On May 18, in Beijing Workers’ Stadium, UCCA collaborates with Zhao Yao to present “The Power of Nature: A Ten Thousand Square Meter Painting in Beijing.” Zhao produced this installation, some 116 meters tall by 86 meters wide, over a three-year period, unfurling it in an uninhabited mountainous area of China, and subjecting it to the fluctuations of sun and wind. He has since “recycled” the work, uninstalling and shipping it back to Beijing. This marks the first time the installation has been shown since reaching the city.
Realized from 2016 to 2017, this monumental installation is a continuation of Zhao’s 2013 solo exhibition at Pace Gallery (London), “Spirit Above All,” and the patterns that decorate its surface are based on the earlier exhibition’s brain-teaser-inspired A Painting of Thought. Designed and manufactured in Beijing, The Power of Naturewas shipped in October of 2016 to a remote, mountainous area, where, the following month, 150 farmers used an entire day’s labor to mount it on a snow-capped peak. There, 5,000 meters above sea level, it was buffeted by wind and snow, soaked with sunlight and starlight. Six months later, its bright colors were faded, and its surface crisscrossed with marks from nature, reminding viewers of Goethe’s words in The Sorrows of Young Werther: “[nature] alone is inexhaustible, and capable of forming the greatest masters.” In May 2017, the artwork was uninstalled and shipped back to Beijing, where, on May 18 of this year, it will be shown in its entirety in Workers’ Stadium. This new, modern setting in the heart of the capital will infuse the painting with new history, culture, values and memories. Through “The Power of Nature,” Zhao Yao hopes to kindle the audience’s yearning for the natural world, its staunch belief in human will.
One of the “Ten Great Buildings” constructed on the tenth anniversary of the founding of the People’s Republic, Beijing Workers’ Stadium has more than stood the test of time and weather in the following six decades. On the dawn of May 18, Zhao’s installation will be shipped to the Stadium. With the city as background, and the lights of the Stadium as foil, it will once more be unfurled by a team of more than 50 technicians. The different blocks of color on its surface will compliment the bright, industrial tones of the seats, reminding audiences of the interplay between nature and modern society. Flanked by the towering buildings of the Central Business District, the artwork demonstrates the power of humans in concert with the natural world. What began as a “meaningless pattern” gains new layers of significance, enters new contexts, and expands its boundaries.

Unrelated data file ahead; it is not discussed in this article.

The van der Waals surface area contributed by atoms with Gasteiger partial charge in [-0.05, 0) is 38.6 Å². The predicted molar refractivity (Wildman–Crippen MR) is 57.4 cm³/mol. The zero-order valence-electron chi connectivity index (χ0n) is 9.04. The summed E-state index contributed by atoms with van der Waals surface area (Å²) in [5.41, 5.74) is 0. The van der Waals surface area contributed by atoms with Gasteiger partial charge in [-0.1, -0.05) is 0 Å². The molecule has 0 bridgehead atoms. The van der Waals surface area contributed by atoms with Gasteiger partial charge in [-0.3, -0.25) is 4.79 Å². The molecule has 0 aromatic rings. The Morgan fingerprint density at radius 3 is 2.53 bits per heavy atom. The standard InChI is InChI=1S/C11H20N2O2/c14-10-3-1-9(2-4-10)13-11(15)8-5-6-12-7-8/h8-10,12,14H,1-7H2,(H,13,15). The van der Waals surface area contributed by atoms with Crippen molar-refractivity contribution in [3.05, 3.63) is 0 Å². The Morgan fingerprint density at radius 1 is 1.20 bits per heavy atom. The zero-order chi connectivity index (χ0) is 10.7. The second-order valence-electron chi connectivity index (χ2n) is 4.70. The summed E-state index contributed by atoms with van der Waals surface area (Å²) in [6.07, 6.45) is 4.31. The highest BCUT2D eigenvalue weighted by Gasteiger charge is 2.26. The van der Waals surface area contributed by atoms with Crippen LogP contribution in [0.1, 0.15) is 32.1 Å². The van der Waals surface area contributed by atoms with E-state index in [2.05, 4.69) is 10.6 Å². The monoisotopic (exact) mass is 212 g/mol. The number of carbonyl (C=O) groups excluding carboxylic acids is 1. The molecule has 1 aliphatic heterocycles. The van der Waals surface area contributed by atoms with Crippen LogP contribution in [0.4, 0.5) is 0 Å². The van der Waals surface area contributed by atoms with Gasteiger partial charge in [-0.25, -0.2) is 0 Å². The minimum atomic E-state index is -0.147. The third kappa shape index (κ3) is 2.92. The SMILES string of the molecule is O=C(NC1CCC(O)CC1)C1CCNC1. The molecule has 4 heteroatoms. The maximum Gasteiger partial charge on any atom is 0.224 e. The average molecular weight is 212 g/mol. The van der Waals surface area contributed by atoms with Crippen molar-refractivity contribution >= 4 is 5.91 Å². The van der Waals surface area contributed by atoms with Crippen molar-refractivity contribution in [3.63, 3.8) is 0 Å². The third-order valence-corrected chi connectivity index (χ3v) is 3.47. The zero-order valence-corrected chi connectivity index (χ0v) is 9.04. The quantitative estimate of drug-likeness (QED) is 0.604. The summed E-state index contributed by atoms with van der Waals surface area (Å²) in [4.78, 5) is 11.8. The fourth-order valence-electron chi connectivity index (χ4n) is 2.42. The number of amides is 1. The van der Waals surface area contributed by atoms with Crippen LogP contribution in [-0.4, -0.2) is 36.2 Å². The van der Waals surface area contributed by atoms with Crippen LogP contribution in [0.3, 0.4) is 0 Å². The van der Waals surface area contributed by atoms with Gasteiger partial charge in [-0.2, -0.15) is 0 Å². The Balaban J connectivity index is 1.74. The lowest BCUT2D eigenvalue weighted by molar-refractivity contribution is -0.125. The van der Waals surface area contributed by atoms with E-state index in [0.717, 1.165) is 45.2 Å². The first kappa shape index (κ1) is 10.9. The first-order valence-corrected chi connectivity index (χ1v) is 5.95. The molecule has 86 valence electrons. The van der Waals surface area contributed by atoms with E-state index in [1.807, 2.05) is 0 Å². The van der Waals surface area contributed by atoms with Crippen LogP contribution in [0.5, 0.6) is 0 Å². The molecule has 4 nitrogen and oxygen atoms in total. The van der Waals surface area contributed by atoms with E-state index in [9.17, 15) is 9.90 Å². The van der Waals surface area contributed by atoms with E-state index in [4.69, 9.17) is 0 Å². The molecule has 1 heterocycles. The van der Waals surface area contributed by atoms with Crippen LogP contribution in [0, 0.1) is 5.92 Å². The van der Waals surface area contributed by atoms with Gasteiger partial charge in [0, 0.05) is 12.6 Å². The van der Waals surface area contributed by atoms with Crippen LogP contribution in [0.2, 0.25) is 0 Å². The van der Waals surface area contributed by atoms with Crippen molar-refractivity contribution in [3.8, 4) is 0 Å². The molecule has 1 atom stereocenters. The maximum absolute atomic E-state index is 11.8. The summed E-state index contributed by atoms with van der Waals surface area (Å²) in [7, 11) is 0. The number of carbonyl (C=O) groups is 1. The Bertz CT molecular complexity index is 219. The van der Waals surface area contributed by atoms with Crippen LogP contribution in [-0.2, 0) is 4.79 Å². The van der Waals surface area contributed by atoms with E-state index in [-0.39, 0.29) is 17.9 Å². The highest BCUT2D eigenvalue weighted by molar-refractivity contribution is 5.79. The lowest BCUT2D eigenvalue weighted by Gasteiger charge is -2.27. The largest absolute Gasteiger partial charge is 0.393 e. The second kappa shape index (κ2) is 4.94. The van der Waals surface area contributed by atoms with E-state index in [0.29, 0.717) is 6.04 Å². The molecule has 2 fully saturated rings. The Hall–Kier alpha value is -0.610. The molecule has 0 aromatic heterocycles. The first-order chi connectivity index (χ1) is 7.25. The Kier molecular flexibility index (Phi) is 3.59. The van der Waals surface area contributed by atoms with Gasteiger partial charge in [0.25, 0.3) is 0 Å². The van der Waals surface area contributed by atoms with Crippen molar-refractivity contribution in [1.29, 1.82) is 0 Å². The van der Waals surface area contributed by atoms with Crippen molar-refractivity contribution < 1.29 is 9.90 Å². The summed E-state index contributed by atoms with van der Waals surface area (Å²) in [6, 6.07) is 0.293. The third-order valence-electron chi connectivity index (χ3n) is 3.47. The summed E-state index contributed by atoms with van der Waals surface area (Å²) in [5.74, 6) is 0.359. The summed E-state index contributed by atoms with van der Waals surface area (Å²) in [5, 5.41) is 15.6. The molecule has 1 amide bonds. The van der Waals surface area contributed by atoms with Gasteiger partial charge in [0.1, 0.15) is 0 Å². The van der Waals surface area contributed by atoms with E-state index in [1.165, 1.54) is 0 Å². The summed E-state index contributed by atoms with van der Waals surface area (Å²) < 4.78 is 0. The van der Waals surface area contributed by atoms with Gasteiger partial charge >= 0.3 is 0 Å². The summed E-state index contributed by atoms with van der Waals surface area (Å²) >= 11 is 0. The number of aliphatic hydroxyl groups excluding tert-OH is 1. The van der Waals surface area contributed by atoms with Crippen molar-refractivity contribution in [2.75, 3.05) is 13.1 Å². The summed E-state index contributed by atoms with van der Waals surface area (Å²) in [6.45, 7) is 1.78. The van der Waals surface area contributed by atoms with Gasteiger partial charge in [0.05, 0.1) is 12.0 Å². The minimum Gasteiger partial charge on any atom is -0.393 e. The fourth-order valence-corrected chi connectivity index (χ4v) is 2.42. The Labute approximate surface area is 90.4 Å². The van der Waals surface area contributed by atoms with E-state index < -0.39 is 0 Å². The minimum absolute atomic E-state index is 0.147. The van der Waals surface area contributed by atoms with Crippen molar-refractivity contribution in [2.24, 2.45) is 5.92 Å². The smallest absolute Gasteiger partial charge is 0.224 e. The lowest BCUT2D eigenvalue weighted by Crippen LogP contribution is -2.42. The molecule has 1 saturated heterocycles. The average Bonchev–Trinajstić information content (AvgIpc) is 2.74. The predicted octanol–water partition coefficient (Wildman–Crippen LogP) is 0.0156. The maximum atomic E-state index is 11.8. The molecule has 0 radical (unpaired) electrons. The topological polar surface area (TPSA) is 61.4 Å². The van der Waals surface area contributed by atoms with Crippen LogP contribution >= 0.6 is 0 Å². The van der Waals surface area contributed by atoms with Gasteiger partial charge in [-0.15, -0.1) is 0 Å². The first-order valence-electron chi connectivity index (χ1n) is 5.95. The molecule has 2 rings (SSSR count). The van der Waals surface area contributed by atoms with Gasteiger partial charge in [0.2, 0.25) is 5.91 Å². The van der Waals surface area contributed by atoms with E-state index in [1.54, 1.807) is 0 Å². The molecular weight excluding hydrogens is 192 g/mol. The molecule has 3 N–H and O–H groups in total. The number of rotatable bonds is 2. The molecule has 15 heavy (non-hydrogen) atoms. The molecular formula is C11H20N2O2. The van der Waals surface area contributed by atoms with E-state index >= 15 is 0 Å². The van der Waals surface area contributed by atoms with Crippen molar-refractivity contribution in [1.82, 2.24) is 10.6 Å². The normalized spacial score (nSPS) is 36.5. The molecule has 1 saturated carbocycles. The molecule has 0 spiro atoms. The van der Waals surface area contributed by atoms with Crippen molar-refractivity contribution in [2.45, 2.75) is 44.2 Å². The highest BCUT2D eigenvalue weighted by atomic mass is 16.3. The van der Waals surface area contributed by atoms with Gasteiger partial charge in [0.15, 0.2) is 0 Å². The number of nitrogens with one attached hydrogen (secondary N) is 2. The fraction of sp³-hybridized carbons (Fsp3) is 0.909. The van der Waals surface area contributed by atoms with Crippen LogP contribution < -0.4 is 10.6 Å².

This project would not have been possible without support from Beijing Commune. Beijing Workers’ Stadium has generously provided a space for this project to be realized. Jing-A Brewing Co. has provided support for the event.
Since its founding, UCCA has worked together with leading artists and institutions to present art in various spaces outside of 798, allowing viewers from different parts of China to experience and participate in contemporary urban culture.
Zhao Yao (b. 1981, Luzhou, Sichuan Province, China, lives and works in Beijing), is a graduate of the Sichuan Fine Arts Institute. His solo exhibitions include: “The Last Egg” (Beijing Commune, 2016); “Zhao Yao - Painting of Thought” (Pace Gallery, Hong Kong, 2015); “Spirit Above All” (Pace Gallery, London, 2013); “You Can’t See Me, You Can’t See Me” (Beijing Commune, 2012); “Zhao Yao: I am Your Night” (Beijing Commune, 2011); and “51 m2: 3# Zhao Yao” (Taikang Space, Beijing, 2009). His work has been included in group exhibitions such as “Frontier Vision-Regional Topology and Politics of Post-Globalization” (OCAT Shanghai, 2017-2018); “Information Sculpture Superhighway” (MadeIn Gallery, Shanghai, 2016); “ON | OFF: China’s Young Artists in Concept and Practice” (UCCA, Beijing, 2013); and “Curated by MadeInCompany, GUEST: Standing on the Shoulders of Little Clowns” (UCCA, Beijing, 2012). His artwork has also been exhibited by PinchukArtCenter (Kiev, Ukraine, 2013); ZKM Center for Art and Media Karlsruhe (Berlin, Germany, 2013); Museum Boijmans Van Beuningen (Rotterdam, Netherlands, 2014); Palais de Tokyo (Paris, 2014); and Whitechapel Gallery (London, 2015).
UCCA is China's leading independent institution of contemporary art. Founded in 2007 out of a commitment to bring Chinese contemporary art into global dialogue, it has since become a cultural landmark for Beijing, a conduit for international exchange, and an incubator for new talent. Located at the heart of the 798 Art District, it welcomes more than one million visitors a year. Originally known as the Ullens Center for Contemporary Art, UCCA underwent a major restructuring in 2017 and now operates as the UCCA Group, comprising two distinct entities: UCCA Foundation, a registered non-profit that organizes exhibitions and research, stages public programs, and undertakes community outreach; and UCCA Enterprises, a family of art-driven retail and educational ventures. UCCA's work grows from its core belief that new art can change lives, broaden perspectives, and enrich the conversation between China and the world.